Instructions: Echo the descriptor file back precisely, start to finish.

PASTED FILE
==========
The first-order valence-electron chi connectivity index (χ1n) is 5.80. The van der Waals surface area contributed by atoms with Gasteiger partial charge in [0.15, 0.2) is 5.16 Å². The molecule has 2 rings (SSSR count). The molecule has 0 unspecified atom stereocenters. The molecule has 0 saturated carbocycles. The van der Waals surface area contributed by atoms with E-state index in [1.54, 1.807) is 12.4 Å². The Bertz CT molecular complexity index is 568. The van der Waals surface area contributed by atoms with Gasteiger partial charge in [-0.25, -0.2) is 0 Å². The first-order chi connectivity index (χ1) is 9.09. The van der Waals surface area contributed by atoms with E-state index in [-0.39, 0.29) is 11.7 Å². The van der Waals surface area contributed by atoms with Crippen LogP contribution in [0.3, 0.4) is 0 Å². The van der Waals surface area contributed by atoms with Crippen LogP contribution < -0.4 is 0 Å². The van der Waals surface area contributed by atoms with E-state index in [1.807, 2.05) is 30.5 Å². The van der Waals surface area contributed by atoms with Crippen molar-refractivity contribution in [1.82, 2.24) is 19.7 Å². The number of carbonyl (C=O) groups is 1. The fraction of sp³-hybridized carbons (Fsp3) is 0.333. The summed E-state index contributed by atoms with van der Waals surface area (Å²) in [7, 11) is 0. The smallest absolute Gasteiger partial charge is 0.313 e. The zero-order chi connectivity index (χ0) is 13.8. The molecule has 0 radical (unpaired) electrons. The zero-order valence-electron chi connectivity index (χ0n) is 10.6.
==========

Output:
The first-order valence-electron chi connectivity index (χ1n) is 5.80. The van der Waals surface area contributed by atoms with Gasteiger partial charge in [0.15, 0.2) is 5.16 Å². The molecule has 2 rings (SSSR count). The molecule has 0 unspecified atom stereocenters. The molecule has 0 saturated carbocycles. The van der Waals surface area contributed by atoms with E-state index in [1.54, 1.807) is 12.4 Å². The Bertz CT molecular complexity index is 568. The van der Waals surface area contributed by atoms with Gasteiger partial charge in [-0.25, -0.2) is 0 Å². The first-order chi connectivity index (χ1) is 9.09. The van der Waals surface area contributed by atoms with E-state index in [-0.39, 0.29) is 11.7 Å². The van der Waals surface area contributed by atoms with Crippen LogP contribution in [0.3, 0.4) is 0 Å². The van der Waals surface area contributed by atoms with Crippen LogP contribution < -0.4 is 0 Å². The van der Waals surface area contributed by atoms with E-state index in [1.807, 2.05) is 30.5 Å². The van der Waals surface area contributed by atoms with Crippen molar-refractivity contribution in [1.82, 2.24) is 19.7 Å². The number of carbonyl (C=O) groups is 1. The fraction of sp³-hybridized carbons (Fsp3) is 0.333. The summed E-state index contributed by atoms with van der Waals surface area (Å²) in [7, 11) is 0. The smallest absolute Gasteiger partial charge is 0.313 e. The zero-order chi connectivity index (χ0) is 13.8. The molecule has 0 radical (unpaired) electrons. The zero-order valence-electron chi connectivity index (χ0n) is 10.6.